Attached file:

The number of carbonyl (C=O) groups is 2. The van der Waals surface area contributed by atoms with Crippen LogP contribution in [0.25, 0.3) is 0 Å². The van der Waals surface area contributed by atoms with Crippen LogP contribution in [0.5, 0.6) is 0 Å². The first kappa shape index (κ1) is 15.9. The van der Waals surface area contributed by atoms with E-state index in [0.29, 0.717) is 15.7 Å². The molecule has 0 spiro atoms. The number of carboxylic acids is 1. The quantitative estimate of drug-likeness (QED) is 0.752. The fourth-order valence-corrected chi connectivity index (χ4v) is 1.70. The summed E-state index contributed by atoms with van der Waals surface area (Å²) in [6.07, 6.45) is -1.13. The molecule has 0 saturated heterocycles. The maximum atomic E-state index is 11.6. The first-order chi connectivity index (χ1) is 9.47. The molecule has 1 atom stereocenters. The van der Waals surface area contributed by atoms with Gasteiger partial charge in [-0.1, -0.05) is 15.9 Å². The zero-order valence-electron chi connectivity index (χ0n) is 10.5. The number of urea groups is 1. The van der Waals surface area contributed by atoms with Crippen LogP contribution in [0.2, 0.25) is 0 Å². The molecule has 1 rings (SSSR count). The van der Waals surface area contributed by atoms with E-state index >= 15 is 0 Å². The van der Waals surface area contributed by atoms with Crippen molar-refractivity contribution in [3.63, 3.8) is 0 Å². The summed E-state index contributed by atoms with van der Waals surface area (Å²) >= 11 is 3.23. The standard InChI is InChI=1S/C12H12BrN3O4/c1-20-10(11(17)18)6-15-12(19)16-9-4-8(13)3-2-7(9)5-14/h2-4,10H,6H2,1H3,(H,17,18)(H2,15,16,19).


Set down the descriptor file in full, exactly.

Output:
The number of carbonyl (C=O) groups is 2. The van der Waals surface area contributed by atoms with Crippen LogP contribution in [0.25, 0.3) is 0 Å². The van der Waals surface area contributed by atoms with Crippen LogP contribution in [0.5, 0.6) is 0 Å². The first kappa shape index (κ1) is 15.9. The van der Waals surface area contributed by atoms with E-state index in [0.29, 0.717) is 15.7 Å². The molecule has 0 spiro atoms. The number of carboxylic acids is 1. The quantitative estimate of drug-likeness (QED) is 0.752. The fourth-order valence-corrected chi connectivity index (χ4v) is 1.70. The summed E-state index contributed by atoms with van der Waals surface area (Å²) in [6.07, 6.45) is -1.13. The molecule has 0 saturated heterocycles. The maximum atomic E-state index is 11.6. The first-order chi connectivity index (χ1) is 9.47. The molecule has 1 atom stereocenters. The van der Waals surface area contributed by atoms with Gasteiger partial charge in [-0.1, -0.05) is 15.9 Å². The zero-order valence-electron chi connectivity index (χ0n) is 10.5. The number of urea groups is 1. The van der Waals surface area contributed by atoms with Crippen LogP contribution in [0.2, 0.25) is 0 Å². The molecule has 1 rings (SSSR count). The van der Waals surface area contributed by atoms with E-state index >= 15 is 0 Å². The van der Waals surface area contributed by atoms with Crippen molar-refractivity contribution in [3.63, 3.8) is 0 Å². The summed E-state index contributed by atoms with van der Waals surface area (Å²) >= 11 is 3.23. The standard InChI is InChI=1S/C12H12BrN3O4/c1-20-10(11(17)18)6-15-12(19)16-9-4-8(13)3-2-7(9)5-14/h2-4,10H,6H2,1H3,(H,17,18)(H2,15,16,19).